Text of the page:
Catching the Rainforest’s Breath
You’ve probably read this statistic before: The Amazon rainforest produces about 20 percent of the world’s oxygen—a critical exhalation that impacts life around the world. But the rainforest doesn’t just exhale oxygen; trees also release carbon dioxide as they burn stored sugars to fuel their cellular processes, and every time a tree dies and decomposes, it releases the carbon that was stored in its tissues. Scientists have long wondered if the Amazon is currently inhaling more carbon dioxide during photosynthesis than it exhales (and under what conditions that equation might change), but measuring this exchange between the forest and the atmosphere on an ecosystem-wide scale is no simple task. Now that they’re equipped with a suite of new tools and techniques, researchers are finding that the rainforest’s breathing patterns aren’t at all what they expected.
In Brazil’s Tapajós National Forest—rendered in the visualization above from a LiDAR (light detection and ranging) dataset created by the International Institute for Tropical Forestry—scientists from the University of Arizona and the Federal University of Western Pará (UFOPA) are capturing a sea of data about the rainforest’s respiration, thanks to a 220-foot tower equipped with dozens of sensors. Clamped onto the tower from the forest floor to the top of the structure, these sensors measure the amounts of carbon dioxide and water vapor that flow between the forest and the atmosphere, recording data eight times per second. The graphs above depict the seasonal and annual variation in these data from 2002 through 2011, with a gap from 2006 to 2008 when the tower was not working. (Keeping sensitive electronic equipment functioning in such a wet and wild place is a constant challenge.)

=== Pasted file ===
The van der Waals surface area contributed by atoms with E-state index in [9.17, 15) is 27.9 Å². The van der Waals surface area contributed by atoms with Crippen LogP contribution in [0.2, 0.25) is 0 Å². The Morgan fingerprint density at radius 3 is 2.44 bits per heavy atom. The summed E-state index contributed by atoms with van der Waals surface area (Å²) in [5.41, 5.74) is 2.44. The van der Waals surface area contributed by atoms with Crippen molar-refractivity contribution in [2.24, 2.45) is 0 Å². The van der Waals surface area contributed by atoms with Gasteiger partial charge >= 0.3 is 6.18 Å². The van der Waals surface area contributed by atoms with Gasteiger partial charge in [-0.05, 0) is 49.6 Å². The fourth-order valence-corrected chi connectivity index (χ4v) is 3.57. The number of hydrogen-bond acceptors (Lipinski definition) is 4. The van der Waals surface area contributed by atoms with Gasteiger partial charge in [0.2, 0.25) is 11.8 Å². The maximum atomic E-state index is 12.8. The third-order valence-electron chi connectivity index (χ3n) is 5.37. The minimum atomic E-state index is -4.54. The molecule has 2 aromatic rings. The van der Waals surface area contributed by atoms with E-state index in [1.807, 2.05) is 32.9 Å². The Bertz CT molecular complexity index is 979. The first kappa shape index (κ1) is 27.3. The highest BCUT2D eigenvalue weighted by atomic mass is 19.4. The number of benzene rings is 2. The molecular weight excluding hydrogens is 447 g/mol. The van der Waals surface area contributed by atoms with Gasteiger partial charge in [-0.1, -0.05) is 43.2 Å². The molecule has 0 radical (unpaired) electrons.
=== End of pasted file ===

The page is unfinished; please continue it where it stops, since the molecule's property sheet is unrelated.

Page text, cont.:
The top graph charts the amount of carbon dioxide taken in by the forest during photosynthesis—the sensors on the tower record the net carbon flux into the forest, which includes both carbon released during respiration and tree-death events, and carbon absorbed during photosynthesis; the scientists use additional data sources, including the LiDAR imagery and measurements of individual leaves, to calculate the photosynthetic carbon uptake. The bottom graph charts both the monthly rainfall and the intensity of the drought (the cumulative water deficit in the soil) during that month. As Daniel Glick reported for bioGraphic in “The Lungs of the Planet,” a surprising pattern emerged from these studies. Unlike in temperate forests, where photosynthesis rates are highest during the rainy season, photosynthesis activity spikes each year in Tapajós during the dry season. In fact, over the course of this study period, the window in late 2009 and early 2010 in which photosynthetic carbon uptake was the highest (and was most significantly above the average values recorded during those months) happened to coincide with the most severe drought.
These findings bode well for the potential resilience of the rainforest under climate change conditions, at least to a point. However, lead scientist Scott Saleska cautions that while we may not have seen a drought since 2002 that threatens the rainforest’s ability to store carbon, the data will tell a different story at a certain (as yet unknown) drought severity. In 2015 and 2016, Tapajós National Forest experienced a drought that was even more intense than the dry spell the tower recorded in 2009 and 2010. Saleska and his team are still completing their analysis of the associated flux tower data, but they’ll know soon whether or not we’ve reached the tipping point.
Tapajós National Forest, Brazil
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Ken Ackerman is a Motion Graphics Designer and Animator at the California Academy of Sciences, where he has animated everything from earthquakes to sea otters for the museum’s award-winning planetarium shows. Ackerman is also a regular contributor to bioGraphic. Some of his past data visualizations can be found in An Audacious Plan in the Twilight and By Foot Into Peru’s Lost World.